Creating sustainable buildings starts with proper site selection, including consideration of the reuse or rehabilitation of existing buildings. The location, orientation, and landscaping of a building affect local ecosystems, transportation methods, and energy use. Incorporating smart growth principles into the project development process is important whether a project is a single building, a campus, or a large complex such as a military base. Siting for physical security is a critical issue in optimizing site design, including locations of access roads, parking, vehicle barriers, and perimeter lighting. Whether designing a new building or retrofitting an existing building, site design must integrate with sustainable design to achieve a successful project. The site of a sustainable building should reduce, control, and/or treat storm-water runoff. If possible, strive to support native flora and fauna of the region in the landscape design.

Optimize Energy Use
With ever-increasing demand on fossil fuel resources and growing concerns about energy independence and security, and impacts of global climate change becoming more evident, it is essential to find ways to reduce energy load, increase efficiency, and maximize the use of renewable energy sources in federal facilities. Improving the energy performance of existing buildings is important to increasing our energy independence. Government and private sector organizations are increasingly committing to building and operating net zero energy buildings to significantly reduce dependence on fossil fuels.

Protect and Conserve Water
In many parts of the United States, fresh water is an increasingly scarce resource. Since building fundamentally changes the ecological and hydrological function of non-built land, a sustainable building should seek to minimize the impervious cover created through practices that can reduce those impacts while using water efficiently, and reusing or recycling water for on-site use, when feasible. The effort to bring drinkable water to our household faucets consumes enormous energy resources in pumping, transport, and treatment. Often potentially toxic chemicals are used to make water potable. The environmental and financial costs of sewage treatment are significant.

Optimize Building Space and Material Use
While the world population continues to grow (to more than 9 billion by 2050), consumption of natural resources will continue to increase and the demand for additional goods and services will continue to stress available resources. It is critical to achieve an integrated and intelligent use of materials that maximizes their value, prevents ‘upstream’ pollution, and conserves resources. A sustainable building is designed and operated to use and reuse materials in the most productive and sustainable way across its entire life cycle, and is adaptable for reuse during its life cycle. The materials used in a sustainable building minimize life-cycle environmental impacts such as global warming, resource depletion, and toxicity. Environmentally preferable materials reduce impacts on human health and the environment, and contribute to improved worker safety and health, reduced liabilities, and reduced disposal costs.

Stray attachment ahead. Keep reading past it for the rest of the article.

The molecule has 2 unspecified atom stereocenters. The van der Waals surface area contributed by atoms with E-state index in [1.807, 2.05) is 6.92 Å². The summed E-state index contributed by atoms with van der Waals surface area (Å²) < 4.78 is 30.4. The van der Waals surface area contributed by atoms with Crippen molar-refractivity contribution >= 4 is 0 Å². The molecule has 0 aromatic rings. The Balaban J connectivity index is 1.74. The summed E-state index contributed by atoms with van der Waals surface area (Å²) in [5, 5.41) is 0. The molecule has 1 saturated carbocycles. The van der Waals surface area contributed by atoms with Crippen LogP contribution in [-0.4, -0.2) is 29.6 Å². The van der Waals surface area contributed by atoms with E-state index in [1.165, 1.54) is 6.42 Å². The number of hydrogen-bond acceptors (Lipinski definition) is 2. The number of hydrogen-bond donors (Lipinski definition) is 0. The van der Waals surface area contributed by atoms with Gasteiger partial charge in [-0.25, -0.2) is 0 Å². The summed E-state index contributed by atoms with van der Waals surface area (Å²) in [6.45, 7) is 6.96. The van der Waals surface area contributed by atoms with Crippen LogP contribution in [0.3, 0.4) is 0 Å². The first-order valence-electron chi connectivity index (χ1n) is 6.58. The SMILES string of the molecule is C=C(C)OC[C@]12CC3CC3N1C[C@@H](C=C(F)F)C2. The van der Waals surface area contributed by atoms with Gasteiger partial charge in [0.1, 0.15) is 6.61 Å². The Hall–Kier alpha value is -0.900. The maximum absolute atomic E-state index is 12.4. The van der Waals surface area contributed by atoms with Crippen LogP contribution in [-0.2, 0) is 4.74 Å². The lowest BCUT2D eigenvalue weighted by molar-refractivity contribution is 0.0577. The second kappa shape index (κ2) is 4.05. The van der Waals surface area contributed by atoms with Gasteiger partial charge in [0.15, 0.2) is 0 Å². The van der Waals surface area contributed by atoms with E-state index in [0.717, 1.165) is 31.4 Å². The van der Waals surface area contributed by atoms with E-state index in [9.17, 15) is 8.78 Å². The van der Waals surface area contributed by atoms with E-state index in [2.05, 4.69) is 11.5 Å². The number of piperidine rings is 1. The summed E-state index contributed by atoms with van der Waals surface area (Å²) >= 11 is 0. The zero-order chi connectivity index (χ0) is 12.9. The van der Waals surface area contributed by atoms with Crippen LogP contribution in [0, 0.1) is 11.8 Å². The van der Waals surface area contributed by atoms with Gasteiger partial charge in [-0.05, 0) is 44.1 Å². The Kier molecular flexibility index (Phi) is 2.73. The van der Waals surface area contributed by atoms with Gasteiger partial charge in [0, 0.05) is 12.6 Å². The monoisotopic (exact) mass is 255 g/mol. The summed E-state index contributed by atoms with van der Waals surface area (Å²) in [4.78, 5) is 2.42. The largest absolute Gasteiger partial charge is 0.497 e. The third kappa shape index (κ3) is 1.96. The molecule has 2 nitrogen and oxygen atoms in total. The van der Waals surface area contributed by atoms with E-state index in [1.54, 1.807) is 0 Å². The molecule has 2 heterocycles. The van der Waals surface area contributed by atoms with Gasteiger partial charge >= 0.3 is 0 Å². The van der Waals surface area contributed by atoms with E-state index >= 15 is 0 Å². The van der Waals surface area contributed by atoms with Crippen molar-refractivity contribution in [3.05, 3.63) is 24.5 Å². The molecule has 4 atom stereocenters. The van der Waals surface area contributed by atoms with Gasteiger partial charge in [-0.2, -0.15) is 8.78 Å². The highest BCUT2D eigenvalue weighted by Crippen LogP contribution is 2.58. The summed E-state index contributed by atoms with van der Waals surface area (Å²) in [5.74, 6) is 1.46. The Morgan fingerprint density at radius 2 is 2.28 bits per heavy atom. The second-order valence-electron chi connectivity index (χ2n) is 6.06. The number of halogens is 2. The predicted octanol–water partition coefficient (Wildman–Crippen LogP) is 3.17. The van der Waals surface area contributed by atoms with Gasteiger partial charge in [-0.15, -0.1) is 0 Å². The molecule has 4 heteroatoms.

Optimize Operational and Maintenance Practices
Consideration of a building’s operating and maintenance issues during the preliminary design phase of a facility will contribute to improved working environments, higher productivity, reduced energy and resource costs, and prevention of system failures. Encourage building operators and maintenance personnel to participate in the design and development phases, to ensure optimal operations and maintenance of the building and the features such as stormwater facilities designed to reduce the impact of the building on the land. Recruit, develop, and train highly skilled maintenance personnel to operate increasingly sophisticated high-performance buildings. Designers can specify materials and systems that simplify and reduce maintenance requirements; require less water, energy, and toxic chemicals / cleaners to maintain; and are cost-effective and reduce life-cycle costs. Also design facilities to include metering, to track the progress of sustainability initiatives, including reductions in energy and water use and waste generation, in the facility and on-site.